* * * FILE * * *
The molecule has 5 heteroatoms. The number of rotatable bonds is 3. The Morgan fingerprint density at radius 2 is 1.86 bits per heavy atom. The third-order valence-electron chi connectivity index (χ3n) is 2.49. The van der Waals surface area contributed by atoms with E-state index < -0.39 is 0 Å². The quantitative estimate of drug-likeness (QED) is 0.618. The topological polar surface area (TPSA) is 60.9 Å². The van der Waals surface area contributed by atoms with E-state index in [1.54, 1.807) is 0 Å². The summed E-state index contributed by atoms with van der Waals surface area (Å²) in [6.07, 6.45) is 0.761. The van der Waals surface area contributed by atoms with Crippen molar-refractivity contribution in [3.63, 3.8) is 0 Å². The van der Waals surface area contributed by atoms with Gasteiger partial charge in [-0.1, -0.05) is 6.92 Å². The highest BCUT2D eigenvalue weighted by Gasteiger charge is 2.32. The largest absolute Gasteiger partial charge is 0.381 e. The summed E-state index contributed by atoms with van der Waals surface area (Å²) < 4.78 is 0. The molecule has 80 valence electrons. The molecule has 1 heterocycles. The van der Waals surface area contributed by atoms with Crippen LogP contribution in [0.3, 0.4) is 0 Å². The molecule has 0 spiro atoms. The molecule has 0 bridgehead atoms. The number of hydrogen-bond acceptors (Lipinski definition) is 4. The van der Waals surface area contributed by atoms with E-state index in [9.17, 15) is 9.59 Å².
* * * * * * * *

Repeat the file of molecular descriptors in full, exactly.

The molecule has 5 heteroatoms. The number of rotatable bonds is 3. The Morgan fingerprint density at radius 2 is 1.86 bits per heavy atom. The third-order valence-electron chi connectivity index (χ3n) is 2.49. The van der Waals surface area contributed by atoms with E-state index < -0.39 is 0 Å². The quantitative estimate of drug-likeness (QED) is 0.618. The topological polar surface area (TPSA) is 60.9 Å². The van der Waals surface area contributed by atoms with E-state index in [1.54, 1.807) is 0 Å². The summed E-state index contributed by atoms with van der Waals surface area (Å²) in [6.07, 6.45) is 0.761. The van der Waals surface area contributed by atoms with Crippen molar-refractivity contribution in [3.63, 3.8) is 0 Å². The van der Waals surface area contributed by atoms with Gasteiger partial charge in [-0.1, -0.05) is 6.92 Å². The highest BCUT2D eigenvalue weighted by Gasteiger charge is 2.32. The largest absolute Gasteiger partial charge is 0.381 e. The summed E-state index contributed by atoms with van der Waals surface area (Å²) < 4.78 is 0. The molecule has 80 valence electrons. The molecule has 1 heterocycles. The van der Waals surface area contributed by atoms with Crippen LogP contribution in [0.3, 0.4) is 0 Å². The molecule has 0 spiro atoms. The molecule has 0 bridgehead atoms. The number of hydrogen-bond acceptors (Lipinski definition) is 4. The van der Waals surface area contributed by atoms with E-state index in [9.17, 15) is 9.59 Å².